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Kurzon v. Democratic National Committee

United States District Court, S.D. New York

June 2, 2017



          J. PAUL OETKEN United States District Judge

         Plaintiff Jeffrey Mead Kurzon, an attorney now proceeding pro se, initiated this action against the Democratic National Committee (“DNC”) and the New York State Democratic Committee (“NYSDC”) on June 3, 2016. (Dkt. No. 4.) Kurzon initially sought a preliminary injunction to enjoin Defendants from applying the superdelegate voting rules at the Democratic National Convention; the Court denied that motion on July 18, 2016. (Dkt. No. 32.) Since the denial of the preliminary injunction, Kurzon has twice amended his complaint and terminated his counsel. He filed the operative Second Amended Complaint on December 16, 2016, naming only the DNC as a defendant and alleging a variety of state-law claims and a single federal common law “Democracy Tort.” (Dkt. No. 50 (“SAC”).)[1] The DNC moves to dismiss. (Dkt. No. 53.) For the reasons that follow, the DNC's motion to dismiss is granted.

         I. Background

         The Court presumes familiarity with the background of this action, as set out in its Opinion and Order on Kurzon's motion for a preliminary injunction. Kurzon v. Democratic Nat'l Comm., 197 F.Supp.3d 638 (S.D.N.Y. 2016). The following facts are taken from the Second Amended Complaint and are presumed true for the purposes of this motion.

         The SAC relies on much of the same factual underpinning as the initial complaint. Kurzon “seek[s] justice” for himself and others who were “wronged by the [DNC]'s illegal actions surrounding the 2016 Democratic Presidential Primary.” (SAC ¶ 1.) The SAC quotes at length from the DNC Charter and Bylaws regarding the DNC's obligation of impartiality in the selection of a Presidential candidate. (Id. ¶¶ 16-18.) He then cites a host of news articles and internal DNC documents describing the DNC's alleged favoritism of Hillary Clinton in the 2016 Democratic Presidential Primary. (Id. ¶¶ 19-49.)

         Where the SAC differs most notably from the initial complaint is in the causes of action it alleges. The SAC alleges eight different state-law claims-fraud, negligent misrepresentation, breach of fiduciary duties, negligence, prima facie tort, breach of contract, deceptive business practices under New York law, and unlawful trade practices under D.C. law-and a “Violation of Federal Common Law: Democracy Tort.” (Id. ¶¶ 55-119.) Kurzon seeks declaratory and injunctive relief, as well as punitive damages in the amount $10, 000, 000. (Id. ¶ 120.) In contrast, the initial complaint raised claims for violation of Kurzon's rights under the First and Fourteenth Amendments to the United States Constitution and for breach of contract. (Dkt. No. 4 ¶¶ 35-42.)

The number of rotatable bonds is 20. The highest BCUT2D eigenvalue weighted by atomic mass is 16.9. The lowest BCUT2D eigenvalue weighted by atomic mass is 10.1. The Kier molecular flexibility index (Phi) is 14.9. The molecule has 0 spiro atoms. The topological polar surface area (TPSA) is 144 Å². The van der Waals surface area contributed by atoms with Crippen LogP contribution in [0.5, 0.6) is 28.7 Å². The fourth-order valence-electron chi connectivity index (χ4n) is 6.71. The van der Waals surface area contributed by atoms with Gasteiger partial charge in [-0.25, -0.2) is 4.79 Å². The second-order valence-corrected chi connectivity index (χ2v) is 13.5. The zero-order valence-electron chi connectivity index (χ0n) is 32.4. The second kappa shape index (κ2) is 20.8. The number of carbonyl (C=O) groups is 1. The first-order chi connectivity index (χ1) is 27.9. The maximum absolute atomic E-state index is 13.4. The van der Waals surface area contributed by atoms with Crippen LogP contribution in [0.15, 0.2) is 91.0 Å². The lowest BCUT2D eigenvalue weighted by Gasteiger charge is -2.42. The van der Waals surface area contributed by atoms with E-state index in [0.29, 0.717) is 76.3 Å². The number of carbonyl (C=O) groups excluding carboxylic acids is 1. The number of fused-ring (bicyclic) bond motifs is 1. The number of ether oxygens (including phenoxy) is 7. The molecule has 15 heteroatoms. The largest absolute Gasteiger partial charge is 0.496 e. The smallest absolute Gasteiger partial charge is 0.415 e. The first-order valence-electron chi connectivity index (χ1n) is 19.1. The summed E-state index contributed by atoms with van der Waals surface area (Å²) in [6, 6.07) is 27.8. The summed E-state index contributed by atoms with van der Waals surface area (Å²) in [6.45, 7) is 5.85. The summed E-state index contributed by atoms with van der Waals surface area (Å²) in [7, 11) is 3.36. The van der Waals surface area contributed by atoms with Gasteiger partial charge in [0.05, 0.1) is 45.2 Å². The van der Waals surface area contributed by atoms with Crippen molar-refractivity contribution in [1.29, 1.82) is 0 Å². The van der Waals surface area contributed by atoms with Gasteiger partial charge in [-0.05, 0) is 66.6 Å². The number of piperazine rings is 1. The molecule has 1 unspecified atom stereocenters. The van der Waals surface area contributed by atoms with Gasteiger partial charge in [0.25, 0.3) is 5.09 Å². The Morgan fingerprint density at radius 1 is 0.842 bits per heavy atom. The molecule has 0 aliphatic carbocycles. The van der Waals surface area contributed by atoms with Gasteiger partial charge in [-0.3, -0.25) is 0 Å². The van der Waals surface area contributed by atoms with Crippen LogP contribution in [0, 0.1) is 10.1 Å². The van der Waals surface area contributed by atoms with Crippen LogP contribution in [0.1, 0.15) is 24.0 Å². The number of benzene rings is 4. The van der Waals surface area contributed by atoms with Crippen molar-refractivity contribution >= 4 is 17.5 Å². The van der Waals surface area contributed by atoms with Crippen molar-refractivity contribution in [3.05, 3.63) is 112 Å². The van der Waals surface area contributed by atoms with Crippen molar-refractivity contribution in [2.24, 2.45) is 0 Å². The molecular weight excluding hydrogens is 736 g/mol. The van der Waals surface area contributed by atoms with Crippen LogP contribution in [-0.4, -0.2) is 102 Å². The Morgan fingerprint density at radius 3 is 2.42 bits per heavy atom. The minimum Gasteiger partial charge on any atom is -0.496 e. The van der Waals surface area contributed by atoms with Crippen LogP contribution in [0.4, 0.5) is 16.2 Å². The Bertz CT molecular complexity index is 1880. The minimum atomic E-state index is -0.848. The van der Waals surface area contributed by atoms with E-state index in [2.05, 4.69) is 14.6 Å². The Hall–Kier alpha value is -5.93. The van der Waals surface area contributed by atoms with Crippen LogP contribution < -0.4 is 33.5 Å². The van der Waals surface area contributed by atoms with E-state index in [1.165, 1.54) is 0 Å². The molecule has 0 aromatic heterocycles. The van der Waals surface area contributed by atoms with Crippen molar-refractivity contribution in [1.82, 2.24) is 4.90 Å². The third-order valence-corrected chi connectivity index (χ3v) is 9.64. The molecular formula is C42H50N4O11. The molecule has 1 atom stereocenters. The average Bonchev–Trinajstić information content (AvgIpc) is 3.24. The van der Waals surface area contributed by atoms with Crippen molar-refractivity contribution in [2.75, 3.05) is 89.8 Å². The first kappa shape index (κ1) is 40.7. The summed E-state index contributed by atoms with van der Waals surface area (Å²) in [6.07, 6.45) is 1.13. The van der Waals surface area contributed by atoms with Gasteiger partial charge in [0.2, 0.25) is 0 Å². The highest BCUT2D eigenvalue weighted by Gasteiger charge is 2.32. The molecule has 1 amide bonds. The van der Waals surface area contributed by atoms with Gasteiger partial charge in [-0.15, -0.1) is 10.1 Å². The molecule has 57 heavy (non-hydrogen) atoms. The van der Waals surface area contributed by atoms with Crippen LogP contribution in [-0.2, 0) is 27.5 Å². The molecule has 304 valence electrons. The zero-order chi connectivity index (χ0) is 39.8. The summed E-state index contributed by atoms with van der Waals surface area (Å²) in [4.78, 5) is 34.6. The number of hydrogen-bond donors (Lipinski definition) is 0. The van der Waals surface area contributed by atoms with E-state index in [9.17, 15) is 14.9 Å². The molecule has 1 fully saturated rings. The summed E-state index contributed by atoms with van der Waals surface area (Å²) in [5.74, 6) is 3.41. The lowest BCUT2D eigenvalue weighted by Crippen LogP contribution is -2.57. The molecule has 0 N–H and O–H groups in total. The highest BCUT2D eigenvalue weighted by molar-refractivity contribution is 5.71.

II. Legal Standard

         “‘Federal courts are courts of limited jurisdiction, ' possessing ‘only that power authorized by Constitution and statute.'” Gunn v. Minton, 133 S.Ct. 1059, 1064 (2013) (quoting Kokkonen v. Guardian Life Ins. Co. of Am., 511 U.S. 375, 377 (1994)). “A case is properly dismissed for lack of subject matter jurisdiction under Federal Rule of Civil Procedure 12(b)(1) when the district court lacks the statutory or constitutional power to adjudicate it.” Makarova v. United States, 201 F.3d 110, 113 (2d Cir. 2000) (citing Fed.R.Civ.P. 12(b)(1)). “When resolving a Rule 12(b)(1) motion, a district court may refer to evidence outside the pleadings, and the plaintiff bears the burden to prove subject-matter jurisdiction by a preponderance of the evidence.” Morrow v. Ann Inc., No. 16 Civ. 3340, 2017 WL 363001, at *2 (S.D.N.Y. Jan. 24, 2017) (citing Makarova, 201 F.3d at 113).

         II. Discussion

         The DNC argues that Kurzon's SAC should be dismissed under Rule 12(b)(1) for want of subject matter jurisdiction because he has failed to allege either diversity of citizenship or federal-question jurisdiction and because he lacks standing.[2] (Dkt. No. 54 at 5-15.) The DNC also argues that the SAC should be dismissed under Rule 12(b)(6) for failure to state a claim. (Id. at 15-24.) Because the Court lacks subject matter jurisdiction, the SAC must be dismissed; the Court reaches neither standing nor whether the SAC states a claim under Rule 12(b)(6).[3]

         A. Diversity of Citizenship

         To properly allege diversity jurisdiction under 28 U.S.C. § 1332, Kurzon must present a claim between parties who are citizens of different states where the amount in controversy is greater than $75, 000. 28 U.S.C. § 1332. The party seeking to invoke jurisdiction bears the burden of proving complete diversity and the amount in controversy by a preponderance of the evidence. See Makarova, 201 F.3d at 113.

         Now that the NYSDC is no longer a party to this action, the parties are completely diverse, as Kurzon is a New York citizen and the DNC is a citizen of Washington, D.C. (SAC ¶¶ 4, 8.) The DNC does not dispute this prong of the diversity analysis. (Dkt. No. 54 at 14.)

         The DNC argues, however, that Kurzon has not satisfied the amount in controversy requirement. (Id. at 14-15.) In the SAC, Kurzon does not seek compensatory damages; rather, he seeks injunctive and declaratory relief and ...

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